Meta takes the field on the world reference time: "No more changes"
The UTC system, used for computer science and science, is periodically corrected due to the slowdown of the Earth: 27 changes made in 50 years. But for Facebook's parent company, the costs outweigh the benefits
11 Aug 2022
The Earth is slowing down, albeit imperceptibly, and for this reason the ultra-accurate world reference time used for computer and scientific systems is periodically corrected. As many as 27 changes in just 50 years: too many, communicates in a blogpost Meta, the company that owns Facebook , because they create great computer problems every time and the costs outweigh the benefits.
The day is defined as the time that our planet takes to complete a rotation, a movement that we measure on average in 86,400 seconds, or 24 hours, but that in hindsight is never so precise regular. In fact, due to many factors – from the loss of ice, to earthquakes or tides, to changes in the volume of the seas – the rotation of our planet fluctuates continuously but in general it is noted that it is gradually slowing down. Last June was recorded the shortest day ever, about 1.59 milliseconds less, but overall the length of the days is growing by about 2.3 milliseconds every hundred years.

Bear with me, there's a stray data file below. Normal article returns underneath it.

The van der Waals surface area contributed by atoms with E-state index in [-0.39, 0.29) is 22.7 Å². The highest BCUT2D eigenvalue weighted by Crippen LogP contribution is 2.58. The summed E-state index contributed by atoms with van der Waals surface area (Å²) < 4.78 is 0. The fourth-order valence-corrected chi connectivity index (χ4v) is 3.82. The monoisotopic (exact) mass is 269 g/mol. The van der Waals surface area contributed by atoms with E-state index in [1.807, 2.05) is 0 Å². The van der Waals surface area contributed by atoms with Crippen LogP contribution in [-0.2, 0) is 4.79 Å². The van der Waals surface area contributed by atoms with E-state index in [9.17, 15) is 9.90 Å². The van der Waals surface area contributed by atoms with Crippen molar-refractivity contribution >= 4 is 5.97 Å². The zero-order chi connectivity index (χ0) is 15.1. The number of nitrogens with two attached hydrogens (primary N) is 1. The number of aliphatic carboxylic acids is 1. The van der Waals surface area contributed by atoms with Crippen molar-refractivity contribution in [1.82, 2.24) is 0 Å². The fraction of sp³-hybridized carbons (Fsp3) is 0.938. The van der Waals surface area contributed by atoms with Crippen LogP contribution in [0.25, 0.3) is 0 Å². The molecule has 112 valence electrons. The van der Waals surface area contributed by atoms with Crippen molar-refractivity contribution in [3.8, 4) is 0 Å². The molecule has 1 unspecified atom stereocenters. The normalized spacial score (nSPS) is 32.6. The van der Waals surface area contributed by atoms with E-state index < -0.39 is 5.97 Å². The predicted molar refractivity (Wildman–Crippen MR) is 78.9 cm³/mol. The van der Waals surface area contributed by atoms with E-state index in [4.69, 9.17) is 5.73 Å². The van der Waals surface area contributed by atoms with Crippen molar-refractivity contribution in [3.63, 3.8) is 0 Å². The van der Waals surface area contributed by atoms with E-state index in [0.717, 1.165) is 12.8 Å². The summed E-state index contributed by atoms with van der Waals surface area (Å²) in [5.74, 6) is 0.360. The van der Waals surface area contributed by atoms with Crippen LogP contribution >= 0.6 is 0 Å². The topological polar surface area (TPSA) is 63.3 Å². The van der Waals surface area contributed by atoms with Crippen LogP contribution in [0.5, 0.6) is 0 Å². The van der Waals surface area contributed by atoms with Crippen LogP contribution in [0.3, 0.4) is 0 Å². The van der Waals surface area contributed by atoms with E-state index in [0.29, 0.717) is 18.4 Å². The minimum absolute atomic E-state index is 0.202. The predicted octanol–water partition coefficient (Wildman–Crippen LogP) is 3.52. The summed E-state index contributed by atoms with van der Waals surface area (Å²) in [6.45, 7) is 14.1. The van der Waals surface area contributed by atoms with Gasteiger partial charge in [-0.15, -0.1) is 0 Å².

The remedy in the "intercalary seconds"
Changes imperceptible for everyone but not for the scientific instruments of the highest precision and for many computer systems that need to work super accurate time measurements, so much so that they have forced to modify the universal time signal Utc as many as 27 times in 50 years introducing 'intercalary seconds', changes in reality of very small fractions of a second.
"A solution – explain Oleg Obleukhov and Ahmad Byagowi, researchers at Meta – that was acceptable in 1972". But not anymore now. According to Meta managers, each change brings with it very complex problems and can expose computer systems to serious dangers so much so that it causes more harm than good. For this reason, "we support the stop to further introductions of intercalary seconds for at least the next thousand years".